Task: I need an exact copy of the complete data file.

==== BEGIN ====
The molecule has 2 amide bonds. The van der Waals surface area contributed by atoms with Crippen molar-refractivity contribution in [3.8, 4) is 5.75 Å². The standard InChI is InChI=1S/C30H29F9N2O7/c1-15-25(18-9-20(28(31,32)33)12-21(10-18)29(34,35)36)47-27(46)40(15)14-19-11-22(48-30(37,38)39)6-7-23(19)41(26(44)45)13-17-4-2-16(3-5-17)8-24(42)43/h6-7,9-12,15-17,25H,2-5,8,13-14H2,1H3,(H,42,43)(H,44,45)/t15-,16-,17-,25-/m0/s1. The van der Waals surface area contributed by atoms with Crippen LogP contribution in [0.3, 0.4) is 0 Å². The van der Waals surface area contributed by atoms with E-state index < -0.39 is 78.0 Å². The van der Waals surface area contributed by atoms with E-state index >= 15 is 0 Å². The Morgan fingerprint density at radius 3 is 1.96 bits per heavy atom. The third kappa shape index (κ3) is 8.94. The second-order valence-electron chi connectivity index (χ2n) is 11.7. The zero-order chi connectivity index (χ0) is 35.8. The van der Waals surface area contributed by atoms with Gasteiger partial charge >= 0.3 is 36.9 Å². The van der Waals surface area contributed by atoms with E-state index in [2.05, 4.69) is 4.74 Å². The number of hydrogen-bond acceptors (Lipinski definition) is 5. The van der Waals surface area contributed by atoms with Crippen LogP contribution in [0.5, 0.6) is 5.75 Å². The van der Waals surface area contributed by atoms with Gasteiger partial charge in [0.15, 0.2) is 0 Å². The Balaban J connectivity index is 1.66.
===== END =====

The molecule has 2 amide bonds. The van der Waals surface area contributed by atoms with Crippen molar-refractivity contribution in [3.8, 4) is 5.75 Å². The standard InChI is InChI=1S/C30H29F9N2O7/c1-15-25(18-9-20(28(31,32)33)12-21(10-18)29(34,35)36)47-27(46)40(15)14-19-11-22(48-30(37,38)39)6-7-23(19)41(26(44)45)13-17-4-2-16(3-5-17)8-24(42)43/h6-7,9-12,15-17,25H,2-5,8,13-14H2,1H3,(H,42,43)(H,44,45)/t15-,16-,17-,25-/m0/s1. The van der Waals surface area contributed by atoms with Crippen LogP contribution in [0.3, 0.4) is 0 Å². The van der Waals surface area contributed by atoms with E-state index < -0.39 is 78.0 Å². The van der Waals surface area contributed by atoms with E-state index >= 15 is 0 Å². The Morgan fingerprint density at radius 3 is 1.96 bits per heavy atom. The third kappa shape index (κ3) is 8.94. The second-order valence-electron chi connectivity index (χ2n) is 11.7. The zero-order chi connectivity index (χ0) is 35.8. The van der Waals surface area contributed by atoms with Gasteiger partial charge >= 0.3 is 36.9 Å². The van der Waals surface area contributed by atoms with E-state index in [2.05, 4.69) is 4.74 Å². The number of hydrogen-bond acceptors (Lipinski definition) is 5. The van der Waals surface area contributed by atoms with Crippen LogP contribution in [0.5, 0.6) is 5.75 Å². The van der Waals surface area contributed by atoms with Gasteiger partial charge in [0.15, 0.2) is 0 Å². The Balaban J connectivity index is 1.66.